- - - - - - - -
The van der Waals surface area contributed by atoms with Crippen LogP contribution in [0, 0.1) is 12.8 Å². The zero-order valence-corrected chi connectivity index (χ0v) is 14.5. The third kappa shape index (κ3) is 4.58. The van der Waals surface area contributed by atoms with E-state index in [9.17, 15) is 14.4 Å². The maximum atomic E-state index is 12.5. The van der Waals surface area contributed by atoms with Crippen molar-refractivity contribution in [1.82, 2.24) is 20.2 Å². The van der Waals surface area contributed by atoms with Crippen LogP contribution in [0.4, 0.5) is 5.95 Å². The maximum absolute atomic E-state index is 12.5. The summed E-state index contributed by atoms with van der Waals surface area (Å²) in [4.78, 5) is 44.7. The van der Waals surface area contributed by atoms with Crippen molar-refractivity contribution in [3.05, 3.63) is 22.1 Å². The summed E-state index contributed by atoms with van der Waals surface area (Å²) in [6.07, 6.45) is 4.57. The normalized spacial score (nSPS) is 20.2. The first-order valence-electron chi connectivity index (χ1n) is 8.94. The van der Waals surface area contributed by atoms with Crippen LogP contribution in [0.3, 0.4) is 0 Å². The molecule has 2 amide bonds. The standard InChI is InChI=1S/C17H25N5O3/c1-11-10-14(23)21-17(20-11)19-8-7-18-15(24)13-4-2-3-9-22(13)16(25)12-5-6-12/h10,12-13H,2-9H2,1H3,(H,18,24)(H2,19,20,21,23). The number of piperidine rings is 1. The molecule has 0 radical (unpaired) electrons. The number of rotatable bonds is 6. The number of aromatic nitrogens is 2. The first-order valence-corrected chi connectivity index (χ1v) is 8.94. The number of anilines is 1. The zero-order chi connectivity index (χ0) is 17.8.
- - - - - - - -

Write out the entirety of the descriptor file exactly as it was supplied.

The van der Waals surface area contributed by atoms with Crippen LogP contribution in [0, 0.1) is 12.8 Å². The zero-order valence-corrected chi connectivity index (χ0v) is 14.5. The third kappa shape index (κ3) is 4.58. The van der Waals surface area contributed by atoms with E-state index in [9.17, 15) is 14.4 Å². The maximum atomic E-state index is 12.5. The van der Waals surface area contributed by atoms with Crippen molar-refractivity contribution in [1.82, 2.24) is 20.2 Å². The van der Waals surface area contributed by atoms with Crippen LogP contribution in [0.4, 0.5) is 5.95 Å². The maximum absolute atomic E-state index is 12.5. The summed E-state index contributed by atoms with van der Waals surface area (Å²) in [4.78, 5) is 44.7. The van der Waals surface area contributed by atoms with Crippen molar-refractivity contribution in [3.05, 3.63) is 22.1 Å². The summed E-state index contributed by atoms with van der Waals surface area (Å²) in [6.07, 6.45) is 4.57. The normalized spacial score (nSPS) is 20.2. The first-order valence-electron chi connectivity index (χ1n) is 8.94. The van der Waals surface area contributed by atoms with Crippen LogP contribution in [0.3, 0.4) is 0 Å². The molecule has 2 amide bonds. The standard InChI is InChI=1S/C17H25N5O3/c1-11-10-14(23)21-17(20-11)19-8-7-18-15(24)13-4-2-3-9-22(13)16(25)12-5-6-12/h10,12-13H,2-9H2,1H3,(H,18,24)(H2,19,20,21,23). The number of piperidine rings is 1. The molecule has 0 radical (unpaired) electrons. The number of rotatable bonds is 6. The number of aromatic nitrogens is 2. The first-order valence-corrected chi connectivity index (χ1v) is 8.94. The number of anilines is 1. The zero-order chi connectivity index (χ0) is 17.8.